In we go.

These are our former chickens.

We told them not to roost in that tree.

These are the current chickens. I’m putting food out for them in front of my studio window so I can keep an eye on them.

Cold has settled in to stay, vegetable crops are harvested, and the studio is our main work space again. We have had the unexpected and very late arrival of a new calf, but thankfully it’s truly as robust a new critter as ever I’ve seen. The poor soul will know it’s first northern winter without benefit of a summer to fatten up first. We normally only calve in spring for that reason, but sometimes babies happen when they happen. It’s mother lost her calf to a bad delivery last year so we’re just glad they’re both happy and well. We’ve got lots of straw and grain to keep them cozy.

I predict that this house will be a very colourful place when we emerge in the spring.

Down down down down down

It’s a deeply rainy day and I’m right in the middle of my brain, sorting through the archives. I have to sort through those archives in order to sort through my written archives – the lifetime of longhand notes and journals filled with the prompts and outlines of pretty much every creative project I’ve ever undertaken and journey along the way.

Is a very grand way of saying procrastination pile.

Children are wonderful procrastination killers. Mine dragged them all out of the cupboard yesterday, and with the clouds closing in I couldn’t argue the timing to finally sit down and deal with it.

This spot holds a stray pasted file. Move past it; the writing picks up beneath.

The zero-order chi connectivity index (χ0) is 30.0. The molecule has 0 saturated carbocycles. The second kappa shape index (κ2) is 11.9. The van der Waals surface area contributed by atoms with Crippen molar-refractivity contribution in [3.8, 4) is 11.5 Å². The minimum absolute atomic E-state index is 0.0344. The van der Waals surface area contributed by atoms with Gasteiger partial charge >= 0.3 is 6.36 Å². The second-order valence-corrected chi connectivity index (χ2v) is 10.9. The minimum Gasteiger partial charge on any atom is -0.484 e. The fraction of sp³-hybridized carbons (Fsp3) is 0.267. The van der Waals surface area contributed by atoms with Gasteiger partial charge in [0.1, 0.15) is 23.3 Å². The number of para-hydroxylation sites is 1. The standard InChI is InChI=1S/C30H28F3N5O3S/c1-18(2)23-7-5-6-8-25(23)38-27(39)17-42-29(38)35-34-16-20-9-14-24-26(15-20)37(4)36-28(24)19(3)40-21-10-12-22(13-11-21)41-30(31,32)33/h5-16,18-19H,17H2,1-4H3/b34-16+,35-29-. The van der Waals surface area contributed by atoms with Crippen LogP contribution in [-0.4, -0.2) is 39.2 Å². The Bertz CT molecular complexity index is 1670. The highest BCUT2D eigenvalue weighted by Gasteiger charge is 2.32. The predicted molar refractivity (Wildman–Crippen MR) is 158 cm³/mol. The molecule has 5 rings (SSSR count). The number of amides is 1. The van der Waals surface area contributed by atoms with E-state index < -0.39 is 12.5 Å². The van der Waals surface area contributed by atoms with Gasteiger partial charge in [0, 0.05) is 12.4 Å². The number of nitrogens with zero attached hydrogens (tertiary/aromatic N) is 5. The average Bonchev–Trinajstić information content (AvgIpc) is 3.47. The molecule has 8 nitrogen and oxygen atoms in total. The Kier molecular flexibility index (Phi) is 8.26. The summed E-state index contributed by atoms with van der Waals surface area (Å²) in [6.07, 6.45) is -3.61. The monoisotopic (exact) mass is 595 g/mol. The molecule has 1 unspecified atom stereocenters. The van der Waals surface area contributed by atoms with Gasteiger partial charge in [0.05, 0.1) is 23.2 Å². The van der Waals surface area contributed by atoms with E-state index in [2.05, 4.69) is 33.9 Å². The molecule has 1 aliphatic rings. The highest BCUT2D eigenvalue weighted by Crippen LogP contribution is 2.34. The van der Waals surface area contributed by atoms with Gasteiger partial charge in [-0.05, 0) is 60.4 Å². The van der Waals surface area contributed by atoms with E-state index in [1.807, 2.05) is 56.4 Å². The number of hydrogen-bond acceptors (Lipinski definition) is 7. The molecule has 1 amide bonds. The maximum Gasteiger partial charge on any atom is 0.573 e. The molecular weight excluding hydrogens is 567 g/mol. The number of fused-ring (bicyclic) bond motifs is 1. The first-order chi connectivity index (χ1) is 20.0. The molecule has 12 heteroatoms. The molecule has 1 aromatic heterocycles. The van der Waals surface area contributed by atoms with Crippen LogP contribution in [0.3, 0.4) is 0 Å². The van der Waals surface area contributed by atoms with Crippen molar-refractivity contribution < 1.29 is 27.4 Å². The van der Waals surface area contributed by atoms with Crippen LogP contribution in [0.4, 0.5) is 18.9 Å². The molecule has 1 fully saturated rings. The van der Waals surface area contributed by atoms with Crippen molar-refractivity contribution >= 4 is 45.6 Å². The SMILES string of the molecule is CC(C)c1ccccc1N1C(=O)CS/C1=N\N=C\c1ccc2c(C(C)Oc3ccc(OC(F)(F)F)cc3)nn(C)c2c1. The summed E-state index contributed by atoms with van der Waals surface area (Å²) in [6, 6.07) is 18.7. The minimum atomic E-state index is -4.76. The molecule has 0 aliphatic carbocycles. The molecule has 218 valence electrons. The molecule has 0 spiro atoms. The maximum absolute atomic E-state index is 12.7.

So here I go.

andy study

Five Years Ago

 

I was a performer. With a very, very, very, very, very small p.

I worked at corporate events. I was the back and front end for a very small entertainment company. I was the production manager.

And the janitor.

And the onsite producer/performer at a lot of very interesting events that paid me well and took me many interesting places. The last place it took me was one of my favorite places that it often took me – to the Banff Springs Hotel. Above is the view from the ballroom where I performed. It was also the view from the private room the client provided for me. It was a great show with a great cast – every single one of them professionals that I sincerely enjoyed performing with.

This was the show I knew I had to go out on.

I knew it would take all of my eleven years experience playing performer roster tetris to fill all the casting requirements for all of the company’s upcoming commitments without me. We were diving headfirst into busy season and I stood there, overlooking this beautiful expanse, resolving that this had to be my last show.

Which was all very fine and well except that I had just bought a house and didn’t have another job yet.

But it was my last show. It was as anticipated a difficult extraction but honestly, this sprout was root bound and the hammer had to hit the pot. A new job was found, all accommodations were made to transition the company to my departure, and I was free.

And the five years since have been filled with new beginnings. New places, new experiences. New Friends. With a very, very, very, very, very capital F.

Don’t stay stuck just because it seems like the worst possible time to move.

On this first day.

 

We arose early for no reason in particular and had our usual breakfast.  The morning was cold and the dew was heavy.  Instead of charging the front door after breakfast as she usually does my daughter handed me a dog movie and promptly sunk so deeply into the sofa I thought the upholstery had turned carnivorous.

A few plants outside needed water, but we are at last nearing the end of growing season, and with the cooler overnight temperatures I’m having to haul less and less everyday. The rhythm of our day is changing swiftly with the season.

It’s time to start bringing life indoors. Soon enough there will be entire days spent inside. Soon enough there will be more dark hours than light.

Time to welcome myself home.